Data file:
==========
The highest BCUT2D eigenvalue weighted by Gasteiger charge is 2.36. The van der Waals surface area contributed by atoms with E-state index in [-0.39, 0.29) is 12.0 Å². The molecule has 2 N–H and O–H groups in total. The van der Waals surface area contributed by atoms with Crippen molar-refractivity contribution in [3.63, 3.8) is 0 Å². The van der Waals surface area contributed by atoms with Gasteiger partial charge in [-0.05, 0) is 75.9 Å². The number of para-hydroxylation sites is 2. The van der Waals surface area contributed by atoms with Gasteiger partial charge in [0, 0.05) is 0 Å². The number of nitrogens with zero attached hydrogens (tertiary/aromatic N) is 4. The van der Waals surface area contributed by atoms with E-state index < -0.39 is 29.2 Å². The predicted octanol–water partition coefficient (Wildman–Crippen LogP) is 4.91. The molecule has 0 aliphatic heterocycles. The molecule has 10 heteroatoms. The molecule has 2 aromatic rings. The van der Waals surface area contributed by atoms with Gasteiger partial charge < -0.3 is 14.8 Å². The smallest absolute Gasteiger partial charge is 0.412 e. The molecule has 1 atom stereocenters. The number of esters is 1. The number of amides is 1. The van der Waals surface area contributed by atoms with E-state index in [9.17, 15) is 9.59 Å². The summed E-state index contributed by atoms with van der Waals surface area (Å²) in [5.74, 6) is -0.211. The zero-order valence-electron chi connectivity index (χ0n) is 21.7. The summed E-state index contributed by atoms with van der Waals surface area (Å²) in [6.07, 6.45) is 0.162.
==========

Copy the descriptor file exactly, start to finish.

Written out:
The highest BCUT2D eigenvalue weighted by Gasteiger charge is 2.36. The van der Waals surface area contributed by atoms with E-state index in [-0.39, 0.29) is 12.0 Å². The molecule has 2 N–H and O–H groups in total. The van der Waals surface area contributed by atoms with Crippen molar-refractivity contribution in [3.63, 3.8) is 0 Å². The van der Waals surface area contributed by atoms with Gasteiger partial charge in [-0.05, 0) is 75.9 Å². The number of para-hydroxylation sites is 2. The van der Waals surface area contributed by atoms with Gasteiger partial charge in [0, 0.05) is 0 Å². The number of nitrogens with zero attached hydrogens (tertiary/aromatic N) is 4. The van der Waals surface area contributed by atoms with E-state index < -0.39 is 29.2 Å². The predicted octanol–water partition coefficient (Wildman–Crippen LogP) is 4.91. The molecule has 0 aliphatic heterocycles. The molecule has 10 heteroatoms. The molecule has 2 aromatic rings. The van der Waals surface area contributed by atoms with Gasteiger partial charge < -0.3 is 14.8 Å². The smallest absolute Gasteiger partial charge is 0.412 e. The molecule has 1 atom stereocenters. The number of esters is 1. The number of amides is 1. The van der Waals surface area contributed by atoms with E-state index in [9.17, 15) is 9.59 Å². The summed E-state index contributed by atoms with van der Waals surface area (Å²) in [5.74, 6) is -0.211. The zero-order valence-electron chi connectivity index (χ0n) is 21.7. The summed E-state index contributed by atoms with van der Waals surface area (Å²) in [6.07, 6.45) is 0.162.